The spokesperson for the firm, which is a joint venture between Volkswagen, Audi, BMW and others, added: “The goal for Ionity is to ensure customers are not in a situation where they will be stuck with no charge and unable to find a working charger. We do not have single-charger sites. Instead, we design hubs with six to 18 chargers, which creates busier sites which are less isolated.”
Moto, operator of 58 service stations across the UK, also spoke to Autocar on the issue. It said night-time driver safety is “an important part of our EV charging infrastructure” and its charging stations are near to main buildings, which are manned 24/7.
“This is to ensure all drivers feel comfortable, whether they are refuelling or recharging at Moto services,” said a spokesperson. “All our EV charging areas across the UK have a good standard of lighting. This is to ensure drivers can both see and be seen.”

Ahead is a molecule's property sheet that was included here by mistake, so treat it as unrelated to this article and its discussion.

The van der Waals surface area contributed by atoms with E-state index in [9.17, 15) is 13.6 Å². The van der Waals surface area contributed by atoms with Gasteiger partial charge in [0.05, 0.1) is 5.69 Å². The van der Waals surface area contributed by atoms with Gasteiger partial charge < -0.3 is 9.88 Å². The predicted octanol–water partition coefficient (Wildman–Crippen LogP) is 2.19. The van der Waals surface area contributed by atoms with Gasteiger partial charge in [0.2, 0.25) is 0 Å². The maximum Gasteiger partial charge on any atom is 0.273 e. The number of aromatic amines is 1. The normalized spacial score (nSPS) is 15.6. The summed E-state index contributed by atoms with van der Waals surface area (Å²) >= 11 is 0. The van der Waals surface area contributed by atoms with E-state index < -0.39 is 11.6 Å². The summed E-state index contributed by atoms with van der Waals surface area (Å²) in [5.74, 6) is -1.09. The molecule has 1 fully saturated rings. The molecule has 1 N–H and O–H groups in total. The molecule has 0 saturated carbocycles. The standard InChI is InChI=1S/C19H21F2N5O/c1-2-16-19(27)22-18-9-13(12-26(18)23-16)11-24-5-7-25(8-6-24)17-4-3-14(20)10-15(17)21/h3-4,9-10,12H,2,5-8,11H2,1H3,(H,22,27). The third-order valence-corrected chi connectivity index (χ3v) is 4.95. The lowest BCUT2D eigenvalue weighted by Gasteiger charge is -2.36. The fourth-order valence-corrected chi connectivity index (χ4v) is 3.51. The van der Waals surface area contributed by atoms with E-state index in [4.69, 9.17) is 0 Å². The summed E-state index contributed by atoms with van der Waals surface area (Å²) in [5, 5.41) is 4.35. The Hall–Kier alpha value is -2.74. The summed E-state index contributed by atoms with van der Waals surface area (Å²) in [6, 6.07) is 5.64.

The spokesperson added: “We also have security set up at some of our sites where we feel it both necessary and appropriate to do so.”
However, the RAC wants confidence in EV charging to be given more thought. Williams said: “Not only must [drivers] be confident the charger is working, but standards could also be set around adequate lighting and weatherproofing.
“The specific location of chargers in relation to other local buildings and amenities should also be considered. After all, a driver needing a night-time charge is far more likely to be confident using one if it’s part of a service area that is open overnight and used by plenty of other people, rather than stuck out on its own in the back of a car park.”
Speaking about the call to make the network more reliable, the DfT recently told Autocar that the EV rapid-charging network will be required to have a 99% reliability rate under new laws coming in later this year.
This, ministers hope, will eradicate range anxiety and create a “world-class” charging grid.
The legislation includes a £1.6bn investment in 300,000 new charge points across the country, which, says the DfT, would be five times as many as traditional fuel pumps currently in operation. These will be working by 2030 and spread across the country, it promises.